Randall Cunningham: The Randy Rule

Posted Sep 5, 2017

Let’s just call it The Randy Rule.

Former Vikings quarterback Randall Cunningham does.

In 1998, Cunningham and Randy Moss teamed up to form one of the greatest deep-threat combos in NFL history.

Their magical season was highlighted by Cunningham, who had a career-best passer rating of 106.0, often chucking the rock deep for No. 84 to chase down the sideline and catch.

“If an NFL quarterback takes a five-step drop and throws it as far as he can, there’s not many people who are going to run under the ball,” Cunningham explained. “We had a rule with Randy. The rule with everybody else is (that you throw it) 40 or 45 yards down the field and then five yards from the sideline — that’s where the ball was supposed to be.

“With Randy, it was 50 or 55 yards down the field. If you took a five-step (drop) and put it out there about 50 yards, he would be able to go get it,” Cunningham added. “It wasn’t the farthest I could throw, but I would definitely put it out there where he could go and get it. If I put it out there, the chances were that he was going to come up with the ball.”

When Cunningham looked Moss’ way in 1998, the results were staggering. Moss caught 57 passes for 1,094 yards and 15 touchdowns from the 35-year-old quarterback that season.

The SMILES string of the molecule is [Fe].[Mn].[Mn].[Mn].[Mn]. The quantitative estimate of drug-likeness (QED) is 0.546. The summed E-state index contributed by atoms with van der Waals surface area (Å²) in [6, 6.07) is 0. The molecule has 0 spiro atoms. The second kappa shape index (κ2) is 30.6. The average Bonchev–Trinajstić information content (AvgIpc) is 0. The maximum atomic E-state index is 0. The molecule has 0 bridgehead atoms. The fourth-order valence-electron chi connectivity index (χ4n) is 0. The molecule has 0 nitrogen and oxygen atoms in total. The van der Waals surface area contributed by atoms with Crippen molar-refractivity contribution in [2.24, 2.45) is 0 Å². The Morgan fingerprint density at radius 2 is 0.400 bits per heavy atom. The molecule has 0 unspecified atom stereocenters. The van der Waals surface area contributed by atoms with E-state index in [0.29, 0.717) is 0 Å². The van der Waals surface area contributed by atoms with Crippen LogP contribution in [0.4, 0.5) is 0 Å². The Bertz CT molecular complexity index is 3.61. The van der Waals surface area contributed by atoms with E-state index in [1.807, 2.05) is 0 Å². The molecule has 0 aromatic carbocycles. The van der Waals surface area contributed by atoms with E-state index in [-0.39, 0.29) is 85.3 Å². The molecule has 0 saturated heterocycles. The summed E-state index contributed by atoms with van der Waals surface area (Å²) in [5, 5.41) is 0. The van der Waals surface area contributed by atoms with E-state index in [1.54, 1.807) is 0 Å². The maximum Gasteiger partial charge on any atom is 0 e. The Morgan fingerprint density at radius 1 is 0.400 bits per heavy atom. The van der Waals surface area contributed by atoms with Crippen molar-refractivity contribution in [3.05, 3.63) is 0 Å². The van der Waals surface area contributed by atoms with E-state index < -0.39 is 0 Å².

“There’s been a lot of players with great speed in the league, but the difference with Randy is that he was 6-foot-4 and had long arms,” Cunningham said. “Him putting his arms up in the air was going to give you another three of four yards you could put it out there because he was so tall.”

The duo connected on five touchdown passes of 50-plus yards. And of the 13 passes that went for at least 40 yards, nine ended with Moss gliding into the end zone.

Not bad for a quarterback who began the season as the backup after running a marble-and-granite business the previous year.

But Cunningham said Moss helped him make a seamless transition to being the starter.

“Having a player like him, he became a friend as well,” Cunningham said. “Randy was really down to earth, and that’s what I loved about him.

“He was a kid at the time, but he had always tasted success. It had followed him wherever he went,” Cunningham said. “We got to share that, which was a blessing.”

Moss retired in 2012 at the age of 35. But if the wide receiver wanted to play today, Cunningham said there’s no question he could still take the top off the defense.

“I think if Randy wanted to come back and play today, he could still play,” Cunningham said with a laugh. “He’d fit right in and would probably run about a 4.5 (-second 40-yard dash) today. His hands and moves haven’t gone anywhere. Randy could still play at 40 years old.”